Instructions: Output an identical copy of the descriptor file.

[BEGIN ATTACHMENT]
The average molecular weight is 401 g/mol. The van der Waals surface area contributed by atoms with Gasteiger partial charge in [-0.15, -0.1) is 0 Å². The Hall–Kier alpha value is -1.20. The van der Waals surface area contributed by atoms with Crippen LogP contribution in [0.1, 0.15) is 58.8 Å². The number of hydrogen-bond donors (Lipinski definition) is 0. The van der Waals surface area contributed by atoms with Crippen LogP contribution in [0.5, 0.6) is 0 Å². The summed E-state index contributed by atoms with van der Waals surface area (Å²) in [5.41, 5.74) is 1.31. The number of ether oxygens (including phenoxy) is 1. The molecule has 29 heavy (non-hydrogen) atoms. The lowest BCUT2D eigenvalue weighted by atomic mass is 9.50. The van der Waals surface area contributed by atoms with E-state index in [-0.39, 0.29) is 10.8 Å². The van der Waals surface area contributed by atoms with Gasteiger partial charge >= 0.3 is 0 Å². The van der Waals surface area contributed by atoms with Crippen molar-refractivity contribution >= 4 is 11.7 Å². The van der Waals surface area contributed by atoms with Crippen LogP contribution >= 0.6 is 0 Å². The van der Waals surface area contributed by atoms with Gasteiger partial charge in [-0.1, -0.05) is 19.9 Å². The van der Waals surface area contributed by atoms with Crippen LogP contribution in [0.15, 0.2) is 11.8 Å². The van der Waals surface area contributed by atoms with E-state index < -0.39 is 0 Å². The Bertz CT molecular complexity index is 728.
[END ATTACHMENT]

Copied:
The average molecular weight is 401 g/mol. The van der Waals surface area contributed by atoms with Gasteiger partial charge in [-0.15, -0.1) is 0 Å². The Hall–Kier alpha value is -1.20. The van der Waals surface area contributed by atoms with Crippen LogP contribution in [0.1, 0.15) is 58.8 Å². The number of hydrogen-bond donors (Lipinski definition) is 0. The van der Waals surface area contributed by atoms with Crippen LogP contribution in [0.5, 0.6) is 0 Å². The summed E-state index contributed by atoms with van der Waals surface area (Å²) in [5.41, 5.74) is 1.31. The number of ether oxygens (including phenoxy) is 1. The molecule has 29 heavy (non-hydrogen) atoms. The lowest BCUT2D eigenvalue weighted by atomic mass is 9.50. The van der Waals surface area contributed by atoms with E-state index in [-0.39, 0.29) is 10.8 Å². The van der Waals surface area contributed by atoms with Gasteiger partial charge >= 0.3 is 0 Å². The van der Waals surface area contributed by atoms with Crippen molar-refractivity contribution >= 4 is 11.7 Å². The van der Waals surface area contributed by atoms with Crippen LogP contribution >= 0.6 is 0 Å². The van der Waals surface area contributed by atoms with Gasteiger partial charge in [-0.1, -0.05) is 19.9 Å². The van der Waals surface area contributed by atoms with Crippen LogP contribution in [0.15, 0.2) is 11.8 Å². The van der Waals surface area contributed by atoms with E-state index < -0.39 is 0 Å². The Bertz CT molecular complexity index is 728.